Posted by Dr. Julie Boudreault On 23-10-2019
Do you often think about your wisdom teeth? If not, you’re not alone! For those of us not in the dental profession, it can be easy to forget all about out our third molars — there are four in total, with two on the top of your mouth and two on the bottom — because, if we’re honest, they don’t seem particularly useful.
In fact, some people’s wisdom teeth never even come through, and they live perfectly healthy lives without them. That being said, bad wisdom teeth gone unchecked can definitely cause big problems. Complications with wisdom teeth are so common that many dentists will recommend that their patients have them removed before symptoms have even emerged. If you haven’t had your wisdom teeth extracted, you may be wondering how you’ll know if you need an extraction.
In theory, wisdom teeth should come in a person’s late teen years or their early 20s. While this timeline tends to be accurate, the period of these final teeth coming in — pushing through the gums — is rarely a ‘straight forward’ process. Our mouths rarely have room to fit these four additional teeth, leading to crowding and infections.
When to Consider a Wisdom Tooth Extraction
You may need to visit a dentist immediately to consider wisdom tooth removal if you experience ongoing swelling, pain, or infections. Infections resulting from wisdom teeth may also lead to fevers and earaches.
Dentists will also consider removal if x-rays indicate that there will not be sufficient room for the third molars to grow in properly and that allowing them to grow in will cause crowding and damage to neighbouring teeth. In other instances, partially erupted wisdom teeth can become infected or become decayed as they are difficult to clean.
“Impacted” is a common term you will hear associated with problematic wisdom teeth. Let’s look at some of the common issues you can encounter with impacted wisdom teeth:
- Horizontal impaction
This occurs when a wisdom tooth grows in sideways at 90 degrees and pushes into the roots of the neighbouring tooth.
- Distoangular impaction
Distoangular impaction occurs when a wisdom tooth grows in at an angle towards the back of the mouth.
- Vertical impaction
This type of impaction occurs when a wisdom tooth is unable to break through the gums.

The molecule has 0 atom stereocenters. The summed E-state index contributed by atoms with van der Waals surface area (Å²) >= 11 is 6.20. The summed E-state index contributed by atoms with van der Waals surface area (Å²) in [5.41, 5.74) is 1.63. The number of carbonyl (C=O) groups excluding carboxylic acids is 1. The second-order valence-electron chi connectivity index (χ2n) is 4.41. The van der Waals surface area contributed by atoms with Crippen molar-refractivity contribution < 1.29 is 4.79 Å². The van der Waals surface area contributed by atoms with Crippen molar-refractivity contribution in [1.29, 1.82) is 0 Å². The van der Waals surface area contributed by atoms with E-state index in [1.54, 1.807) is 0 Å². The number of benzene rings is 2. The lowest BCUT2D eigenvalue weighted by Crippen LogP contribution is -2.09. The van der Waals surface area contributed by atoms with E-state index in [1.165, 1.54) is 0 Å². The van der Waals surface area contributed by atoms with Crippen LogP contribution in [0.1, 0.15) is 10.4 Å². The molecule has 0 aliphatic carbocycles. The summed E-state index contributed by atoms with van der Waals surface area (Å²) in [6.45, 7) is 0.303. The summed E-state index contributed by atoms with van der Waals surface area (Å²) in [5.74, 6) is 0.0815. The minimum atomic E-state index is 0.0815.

- Mesioangular impaction
Mesioangular impaction occurs when a wisdom tooth grows in at an angle towards the front of the mouth.
In addition to pain and infections, overcrowding as the result of an impacted tooth can also undo years of other costly dental work. This means that if you ever had braces to straighten your teeth, you may find yourself with crooked teeth all over again.
If a severely angled tooth goes completely unchecked, it can even create a fluid-filled cyst in the jawbone and eventually cause nerve damage. Although it is very rare, benign tumours can form from this, resulting in the need for surgery to remove compromised bone and tissue.
Lesser symptoms to consider as red flags for extraction include bad breath, headaches, earaches, toothaches, swollen and red gums, and an unpleasant taste in the mouth.
How can a dentist help me make a decision?
You may be wondering how dentists can tell that a wisdom tooth is problematic, especially if you don’t go into an appointment with any alarming symptoms or have no evidence of your wisdom teeth erupting at all.
The great thing about modern technology is that dentists can take a series of x-rays to discover what’s going on — and predict what will be going on — beneath the surface of the gums. Within minutes, you can see results presented on a monitor, where your dentist can point out troubling signs.
For instance, a horizontally impacted tooth may never show itself on the surface, but if a dentist catches signs of this growth pattern early on, you can nip future problems in the bud with preventative extraction.
According to the Canadian Dental Association, as of 2013, upwards of 7 million Canadians experienced some form of wisdom tooth impaction. Given the high likelihood of complications, it’s hardly surprising that sometimes even patients will request that all wisdom teeth be extracted as a precautionary measure. Your dentist can tell you the pros and cons of extraction so that you can make an informed decision.
Planning for Wisdom Tooth Extraction
Once you’ve visited a dentist and had your examination, you should have a clearer idea of your options and timelines If you have no immediate cause for concern, but your dentist recommends that extraction is done to keep your mouth pain-free, you may still want to consider scheduling an appointment sometime soon.
In this case, you can factor in the best time for you to undergo the procedure, such as during a holiday period where getting bed rest won’t upset your regular schedule.
If you’ve gone to the dentist due to an infection or pain related to your wisdom teeth, it’s important to heed your dentist’s advice regarding the urgency for extraction. While the timing may not be as convenient for you, waiting too long for an extraction can cause further problems down the road. You may be prescribed antibiotics to fight an infection prior to the extraction procedure.
While you wait for your appointment, you can help keep the site cleaner by gargling a mix of water and salt several times a day and using mouthwash to minimize bad breath and the spread of germs.